A few weeks ago I finally got the my chicken run and chicken coop ready so the pullets could move outside full-time. But then the weather turned unexpectedly cold and rainy–definitely not an ideal time to transition them from their cozy brooder. (Unless of course you are a normal farmer, not an over-sensitive, over-protective chicken momma!) Being the latter, I’ve been waiting patiently for the weather to warm up.
Yesterday we had a very warm day (77F) so I decided to let the girls brave their first night outside. Of course I had a host of neurotic worries–would they be too cold? (Nights have still been in the low 40s) Would the full moon bring out particularly aggressive/crafty behavior in nearby predators? (coyotes etc.) But I assured myself that the run was secure and that the pullets could always huddle together for warmth.
Needless to say, they were fine. More than fine actually, they seem to really be enjoying their new home. It’s so great to see all their innate behaviors coming out. I could stand out there and watch them for hours–pecking, chasing each other, taking dirt baths. They are hilarious. I need to take some video soon.
(Note: I had the coop (not the run) made by Wes at Be Creative Wood Works. I think he did a great job for a reasonable price.)
When I went out to garden yesterday morning I had a happy surprise. A little visitor (a Western Fence Lizard) was waiting for me in my shoe. I'm glad I saw him before I put my foot inside!
We got some good rain yesterday. Happy news for the garden but less happy for me since I was stuck indoors. I ventured outside briefly and caught a few water drops on the potato flowers. It reminded me of Barbara Kingsolver's book, Animal, Vegetable, Miracle (which I love and consider a must-read), where she writes that many adults don't know that potatoes have a green plant. I found that shocking, but I suppose I shouldn't given how disconnected most of our society has become from our food. But I won't get on that soapbox now. I just want to enjoy the beauty of these flowers and the knowledge that they signal the nearing harvest (should be about two weeks from the bloom.)
My love of cooking started at an early age. By age eight I was avidly collecting recipe cards (that one of the gas station chains were giving out as a promotion) like some kids collect baseball cards. I ended up with an entire recipe box full (boy would I love to see those now!) that I actualy used for cooking the occasional family dinner.
I also had a children's cookbook with the more typical kid-type recipes, like Rice Krispy treats. The other day I was thinking about a breakfast dish I used to make from that cookbook. I remembered it was this god-awful pink color because you mixed ketchup into egg whites before beating them. Who knows why, but as a child I loved that breakfast. So I thought it would be fun to try and replicate it for my kids. But what was it exactly?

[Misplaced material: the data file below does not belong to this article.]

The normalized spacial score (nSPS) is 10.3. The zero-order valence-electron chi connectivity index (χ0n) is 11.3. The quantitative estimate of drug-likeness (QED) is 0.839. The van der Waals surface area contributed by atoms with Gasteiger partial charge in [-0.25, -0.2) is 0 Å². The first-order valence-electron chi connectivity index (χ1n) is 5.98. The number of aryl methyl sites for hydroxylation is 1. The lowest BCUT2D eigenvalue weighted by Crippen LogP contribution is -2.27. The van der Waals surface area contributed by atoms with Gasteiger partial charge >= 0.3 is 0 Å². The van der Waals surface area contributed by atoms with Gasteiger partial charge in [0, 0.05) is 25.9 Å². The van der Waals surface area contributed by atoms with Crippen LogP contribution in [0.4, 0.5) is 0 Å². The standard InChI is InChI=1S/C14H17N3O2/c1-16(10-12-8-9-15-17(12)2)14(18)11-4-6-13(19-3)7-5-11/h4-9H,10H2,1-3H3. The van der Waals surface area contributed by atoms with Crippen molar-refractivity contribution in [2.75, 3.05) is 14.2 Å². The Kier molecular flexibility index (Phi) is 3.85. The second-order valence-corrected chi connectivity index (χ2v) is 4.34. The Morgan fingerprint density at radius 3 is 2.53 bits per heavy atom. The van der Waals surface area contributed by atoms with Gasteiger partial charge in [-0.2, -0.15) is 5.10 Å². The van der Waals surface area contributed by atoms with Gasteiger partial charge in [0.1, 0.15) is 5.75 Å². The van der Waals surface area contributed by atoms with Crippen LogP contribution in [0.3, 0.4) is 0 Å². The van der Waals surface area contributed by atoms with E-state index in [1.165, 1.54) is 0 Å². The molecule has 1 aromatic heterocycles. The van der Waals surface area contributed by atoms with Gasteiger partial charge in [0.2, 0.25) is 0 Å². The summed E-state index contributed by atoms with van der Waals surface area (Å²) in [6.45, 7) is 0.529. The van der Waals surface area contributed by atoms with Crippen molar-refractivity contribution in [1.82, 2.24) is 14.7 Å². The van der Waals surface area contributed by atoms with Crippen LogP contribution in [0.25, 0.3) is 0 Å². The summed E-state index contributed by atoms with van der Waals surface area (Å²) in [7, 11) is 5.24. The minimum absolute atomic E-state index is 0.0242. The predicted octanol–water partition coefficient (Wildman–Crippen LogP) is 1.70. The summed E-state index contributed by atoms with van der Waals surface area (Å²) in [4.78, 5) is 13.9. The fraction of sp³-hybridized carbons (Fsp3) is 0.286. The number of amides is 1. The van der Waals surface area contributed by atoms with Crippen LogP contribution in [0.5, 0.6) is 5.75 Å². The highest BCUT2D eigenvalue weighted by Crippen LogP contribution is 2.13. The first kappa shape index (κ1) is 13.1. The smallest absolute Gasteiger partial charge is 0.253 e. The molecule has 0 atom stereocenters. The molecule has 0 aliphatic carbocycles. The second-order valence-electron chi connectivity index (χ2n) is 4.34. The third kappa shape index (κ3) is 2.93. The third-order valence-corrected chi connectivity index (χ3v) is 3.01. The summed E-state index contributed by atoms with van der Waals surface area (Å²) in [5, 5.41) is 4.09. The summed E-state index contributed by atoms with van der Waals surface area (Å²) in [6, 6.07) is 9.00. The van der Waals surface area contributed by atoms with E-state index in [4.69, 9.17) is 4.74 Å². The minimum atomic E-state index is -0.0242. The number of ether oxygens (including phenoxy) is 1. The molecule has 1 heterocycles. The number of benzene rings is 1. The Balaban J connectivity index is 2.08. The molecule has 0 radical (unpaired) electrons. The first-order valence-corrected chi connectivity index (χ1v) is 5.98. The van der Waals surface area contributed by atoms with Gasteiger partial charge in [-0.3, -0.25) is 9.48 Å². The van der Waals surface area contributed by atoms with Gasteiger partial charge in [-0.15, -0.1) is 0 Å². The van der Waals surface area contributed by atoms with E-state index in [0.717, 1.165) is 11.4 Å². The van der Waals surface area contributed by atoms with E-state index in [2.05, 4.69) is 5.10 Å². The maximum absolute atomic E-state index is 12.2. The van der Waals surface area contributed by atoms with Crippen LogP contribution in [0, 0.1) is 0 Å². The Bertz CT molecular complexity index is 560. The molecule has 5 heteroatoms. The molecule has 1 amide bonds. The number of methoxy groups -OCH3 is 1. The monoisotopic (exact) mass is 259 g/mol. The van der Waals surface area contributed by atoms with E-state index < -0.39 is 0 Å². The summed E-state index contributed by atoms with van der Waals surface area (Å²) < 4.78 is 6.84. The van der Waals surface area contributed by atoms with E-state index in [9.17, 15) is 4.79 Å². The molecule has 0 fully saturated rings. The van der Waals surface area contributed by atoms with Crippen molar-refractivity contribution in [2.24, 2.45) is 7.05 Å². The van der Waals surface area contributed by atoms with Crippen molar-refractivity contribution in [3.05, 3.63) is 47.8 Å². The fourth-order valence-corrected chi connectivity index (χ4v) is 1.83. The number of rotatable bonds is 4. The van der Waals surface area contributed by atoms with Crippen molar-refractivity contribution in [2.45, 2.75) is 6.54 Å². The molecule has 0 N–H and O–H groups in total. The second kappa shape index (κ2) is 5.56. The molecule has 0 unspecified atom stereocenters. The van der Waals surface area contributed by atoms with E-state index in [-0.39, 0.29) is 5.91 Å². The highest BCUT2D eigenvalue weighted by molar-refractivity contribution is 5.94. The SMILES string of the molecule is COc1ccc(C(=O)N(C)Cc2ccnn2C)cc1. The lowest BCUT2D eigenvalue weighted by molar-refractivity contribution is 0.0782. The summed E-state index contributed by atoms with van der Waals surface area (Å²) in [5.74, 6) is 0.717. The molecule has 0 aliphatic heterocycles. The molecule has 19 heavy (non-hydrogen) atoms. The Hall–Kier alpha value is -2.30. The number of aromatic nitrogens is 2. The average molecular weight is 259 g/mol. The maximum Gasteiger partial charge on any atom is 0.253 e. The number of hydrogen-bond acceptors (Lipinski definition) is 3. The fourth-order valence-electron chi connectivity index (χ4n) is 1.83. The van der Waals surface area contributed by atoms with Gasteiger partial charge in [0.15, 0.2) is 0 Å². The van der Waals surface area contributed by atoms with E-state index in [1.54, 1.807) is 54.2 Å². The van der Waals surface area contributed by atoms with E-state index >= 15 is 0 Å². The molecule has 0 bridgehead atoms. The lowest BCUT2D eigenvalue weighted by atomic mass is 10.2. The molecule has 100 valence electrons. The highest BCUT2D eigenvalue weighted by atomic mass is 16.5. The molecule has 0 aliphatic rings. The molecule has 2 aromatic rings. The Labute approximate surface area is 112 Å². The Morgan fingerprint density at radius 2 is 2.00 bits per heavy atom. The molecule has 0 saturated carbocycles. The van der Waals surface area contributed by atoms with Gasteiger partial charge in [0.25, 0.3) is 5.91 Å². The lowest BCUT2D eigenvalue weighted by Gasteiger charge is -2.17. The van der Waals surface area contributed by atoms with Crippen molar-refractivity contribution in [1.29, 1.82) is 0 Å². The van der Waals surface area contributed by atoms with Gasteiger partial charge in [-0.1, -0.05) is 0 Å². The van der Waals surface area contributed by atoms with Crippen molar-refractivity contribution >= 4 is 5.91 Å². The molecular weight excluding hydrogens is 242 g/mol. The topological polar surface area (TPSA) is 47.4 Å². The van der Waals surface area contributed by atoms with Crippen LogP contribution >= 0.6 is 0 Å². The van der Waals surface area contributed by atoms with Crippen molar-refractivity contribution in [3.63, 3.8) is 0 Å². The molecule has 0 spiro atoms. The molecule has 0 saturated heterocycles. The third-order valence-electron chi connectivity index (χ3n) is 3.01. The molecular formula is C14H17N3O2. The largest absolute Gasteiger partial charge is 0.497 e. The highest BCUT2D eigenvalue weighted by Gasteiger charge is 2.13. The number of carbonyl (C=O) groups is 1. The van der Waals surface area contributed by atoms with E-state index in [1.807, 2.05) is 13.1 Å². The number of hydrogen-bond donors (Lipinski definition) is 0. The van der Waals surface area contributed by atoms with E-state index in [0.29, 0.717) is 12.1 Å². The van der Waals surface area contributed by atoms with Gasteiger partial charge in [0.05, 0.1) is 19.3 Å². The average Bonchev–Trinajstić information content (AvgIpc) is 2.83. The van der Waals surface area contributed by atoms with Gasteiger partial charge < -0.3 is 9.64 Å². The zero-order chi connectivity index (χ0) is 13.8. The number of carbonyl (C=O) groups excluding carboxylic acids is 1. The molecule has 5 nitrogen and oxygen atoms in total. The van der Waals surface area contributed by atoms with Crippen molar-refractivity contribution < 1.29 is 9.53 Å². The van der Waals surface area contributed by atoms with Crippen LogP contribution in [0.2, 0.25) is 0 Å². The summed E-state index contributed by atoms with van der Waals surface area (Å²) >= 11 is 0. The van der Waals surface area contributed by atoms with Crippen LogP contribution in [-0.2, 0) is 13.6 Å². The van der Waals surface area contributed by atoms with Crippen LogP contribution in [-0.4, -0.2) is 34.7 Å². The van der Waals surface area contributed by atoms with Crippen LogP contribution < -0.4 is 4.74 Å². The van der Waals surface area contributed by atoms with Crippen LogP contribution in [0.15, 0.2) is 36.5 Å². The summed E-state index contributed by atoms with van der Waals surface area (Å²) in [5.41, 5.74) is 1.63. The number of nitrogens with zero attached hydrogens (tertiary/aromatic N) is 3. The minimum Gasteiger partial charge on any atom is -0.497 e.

In some portion of the "useless facts" section of my brain, I recalled (I think) that the dish was called "Eggs in a Cloud." I did an online search and came up with a number of recipes for "ham and eggs in a cloud" but nothing that resemblanced the strange ketchup creation of my memories. I decided that this was a project that would need to be temporarily shelved for further research (perhaps an archaelogical dig into the dusty crevices of my parents garage in hopes that the original cookbook is still stored in a box somewhere)
In the meantime I thought I'd make a "clean" version of eggs in a cloud for the kids since they still get such a kick from the transformation of egg whites when beaten. I found an easy recipe on (of all places) My Pet Chicken. I made them this morning and they were not only dramatic to look at but also very quick to make and tasty (the parmesan cheese on the egg whites is a must).
Now the research for the strange ketchup concoction continues…
Earlier this week I was washing chard for dinner when the sunlight streamed through the kitchen window and backlit the leaves. The result was so electric (even more intense than I could capture in the photo) it reminded me of a Dan Flavin fluorescent light sculpture–specifically one I photographed eight years ago at the Chinati Foundation. Love the art/nature connection!